LAMU, Kenya -- Rebuilding classrooms at Lamu Boy's Secondary School may have been the work that was visible here, but engineers of the 13th Marine Expeditionary Unit (Special Operations Capable) also worked hard to build positive relations with their Kenyan Army counterparts and locals during their stay on the Kenyan coastal island.
Personnel of MEU Service Support Group-13 aboard USS Germantown arrived here January 6 to work with Kenyan Army 12th Engineer Battalion personnel on a civil assistance project as part of Exercise Edged Mallet-04, an annual bilateral-training and humanitarian assistance exercise conducted with Kenyan Department of Defense forces that encompasses basic infantry skills training, a humanitarian assistance project, and medical and dental assistance clinics in several locations throughout the coastal region of Kenya.
"In a matter of nine days the Marines and Kenyan soldiers took three buildings consisting of four classrooms each and totally transformed them," said Sgt. Charles Bland, Engineering Detachment, MSSG-13, and the enlisted project supervisor for the refurbishment.
"That included replacing all three roofs and then restoring each classroom with new ceilings, electrical wiring and new overhead lighting and ceiling fans as well as painting each classroom and the entire outside of each building," Bland continued.
"Working with the Kenyans was a great experience. The Marines quickly overcame the cultural and communication differences in order to work hand and hand with the Kenyan soldiers.
"They are...very knowledgeable in construction. It was really a unique opportunity to be able to share our knowledge with them and gain some new insights into construction from them as well," said Bland, a 24-year-old Oregon native.
Despite the short timeline and hectic work schedule, Marines found time to interact with Kenyan soldiers, school children, and locals who live in the surrounding area when the work was done each day.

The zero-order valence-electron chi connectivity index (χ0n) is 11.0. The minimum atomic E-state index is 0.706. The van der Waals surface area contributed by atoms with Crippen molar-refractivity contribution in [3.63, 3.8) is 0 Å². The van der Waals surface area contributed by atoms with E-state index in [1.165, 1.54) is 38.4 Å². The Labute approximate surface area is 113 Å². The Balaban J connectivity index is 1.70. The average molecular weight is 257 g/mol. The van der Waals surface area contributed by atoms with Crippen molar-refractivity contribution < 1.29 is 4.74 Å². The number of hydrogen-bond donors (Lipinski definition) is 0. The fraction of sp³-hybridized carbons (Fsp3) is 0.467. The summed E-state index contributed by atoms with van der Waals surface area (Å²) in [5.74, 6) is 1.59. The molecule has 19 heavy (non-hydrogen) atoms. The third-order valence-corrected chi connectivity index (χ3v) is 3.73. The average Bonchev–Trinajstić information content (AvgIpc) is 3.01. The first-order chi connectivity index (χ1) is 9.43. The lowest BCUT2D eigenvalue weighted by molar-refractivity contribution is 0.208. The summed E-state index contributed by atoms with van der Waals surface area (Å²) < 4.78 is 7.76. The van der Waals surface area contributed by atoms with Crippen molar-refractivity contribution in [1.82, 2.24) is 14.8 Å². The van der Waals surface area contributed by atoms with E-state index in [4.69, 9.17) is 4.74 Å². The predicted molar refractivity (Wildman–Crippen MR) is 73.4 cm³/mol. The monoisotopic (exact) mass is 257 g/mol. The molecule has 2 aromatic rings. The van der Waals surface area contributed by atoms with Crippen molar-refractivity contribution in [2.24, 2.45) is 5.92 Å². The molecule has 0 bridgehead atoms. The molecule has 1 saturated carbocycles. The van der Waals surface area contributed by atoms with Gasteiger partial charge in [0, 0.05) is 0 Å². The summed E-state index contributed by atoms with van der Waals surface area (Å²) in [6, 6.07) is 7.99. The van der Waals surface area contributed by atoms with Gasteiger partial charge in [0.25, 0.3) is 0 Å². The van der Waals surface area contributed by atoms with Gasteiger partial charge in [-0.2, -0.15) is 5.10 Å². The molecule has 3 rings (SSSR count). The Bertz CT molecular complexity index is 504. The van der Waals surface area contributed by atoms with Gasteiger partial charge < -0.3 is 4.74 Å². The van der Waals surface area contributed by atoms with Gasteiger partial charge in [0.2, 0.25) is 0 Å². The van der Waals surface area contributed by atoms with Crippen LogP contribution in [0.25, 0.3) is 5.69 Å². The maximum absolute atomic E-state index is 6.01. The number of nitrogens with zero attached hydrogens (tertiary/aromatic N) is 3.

"When we arrived at the school we were given a warm welcome from the school head master and his staff, and there wasn't a single day that went by that I didn't have more than one person come up to me and express their thanks for what the Marines were doing at the school," Bland continued.
"Every day you could see the project unfolding, you could see how it was effecting the community...and most of all the effect that it was having on the school children themselves."
"They wanted to learn about us and we wanted to learn about them," said LCpl. John G. Mott, a bulk fuel specialist, Engineer Det., MSSG-13, who worked as a general laborer on the project.
"My engineers, and by extension all other Marines, were, and will be in the future, welcome in Lamu because of the relationships developed with our Kenyan counterparts at the Lamu Boys' Secondary School renovation," said LtCol. Scott Dalke, MSSG-13 commander and the commander responsible for the execution of Exercise Edged Mallet by 13th MEU personnel.
"I'll remember the kids the most. They would make anything for you," continued Mott, a Long Beach, Calif.-native.
"The children of the world are all the same. They all have questions, they all want to learn and they all wear big bright smiles," said Bland, the father of a young daughter who lives in Oregon. "They eagerly accept anyone and everyone."
"I didn't grow up that good, but they had it worse," said Mott. "Being able to help the children and give them a better place to learn was the best part about being in Kenya."
For additional information about the 13th MEU (SOC), view the official website at www.13meu.usmc.mil.